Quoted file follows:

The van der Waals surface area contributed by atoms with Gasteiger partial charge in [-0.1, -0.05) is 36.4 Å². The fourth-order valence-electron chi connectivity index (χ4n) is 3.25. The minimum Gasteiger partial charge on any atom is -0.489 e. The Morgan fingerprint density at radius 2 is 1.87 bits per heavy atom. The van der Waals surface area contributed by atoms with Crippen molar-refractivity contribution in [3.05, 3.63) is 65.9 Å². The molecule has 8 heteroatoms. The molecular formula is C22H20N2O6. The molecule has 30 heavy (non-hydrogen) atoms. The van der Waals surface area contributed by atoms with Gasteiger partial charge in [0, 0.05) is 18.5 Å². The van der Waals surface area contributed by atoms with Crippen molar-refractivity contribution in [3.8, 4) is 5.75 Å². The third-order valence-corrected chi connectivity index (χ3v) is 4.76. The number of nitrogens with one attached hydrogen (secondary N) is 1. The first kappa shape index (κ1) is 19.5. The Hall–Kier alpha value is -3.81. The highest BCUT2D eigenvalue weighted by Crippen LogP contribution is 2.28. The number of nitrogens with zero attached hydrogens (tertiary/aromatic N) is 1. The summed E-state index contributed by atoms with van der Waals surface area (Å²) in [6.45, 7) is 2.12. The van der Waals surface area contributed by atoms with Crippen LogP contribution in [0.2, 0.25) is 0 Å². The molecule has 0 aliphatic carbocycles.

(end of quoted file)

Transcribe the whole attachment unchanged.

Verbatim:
The van der Waals surface area contributed by atoms with Gasteiger partial charge in [-0.1, -0.05) is 36.4 Å². The fourth-order valence-electron chi connectivity index (χ4n) is 3.25. The minimum Gasteiger partial charge on any atom is -0.489 e. The Morgan fingerprint density at radius 2 is 1.87 bits per heavy atom. The van der Waals surface area contributed by atoms with Crippen molar-refractivity contribution in [3.05, 3.63) is 65.9 Å². The molecule has 8 heteroatoms. The molecular formula is C22H20N2O6. The molecule has 30 heavy (non-hydrogen) atoms. The van der Waals surface area contributed by atoms with Gasteiger partial charge in [0, 0.05) is 18.5 Å². The van der Waals surface area contributed by atoms with Crippen molar-refractivity contribution in [3.8, 4) is 5.75 Å². The third-order valence-corrected chi connectivity index (χ3v) is 4.76. The number of nitrogens with one attached hydrogen (secondary N) is 1. The first kappa shape index (κ1) is 19.5. The Hall–Kier alpha value is -3.81. The highest BCUT2D eigenvalue weighted by Crippen LogP contribution is 2.28. The number of nitrogens with zero attached hydrogens (tertiary/aromatic N) is 1. The summed E-state index contributed by atoms with van der Waals surface area (Å²) in [6.45, 7) is 2.12. The van der Waals surface area contributed by atoms with Crippen LogP contribution in [0.2, 0.25) is 0 Å². The molecule has 0 aliphatic carbocycles.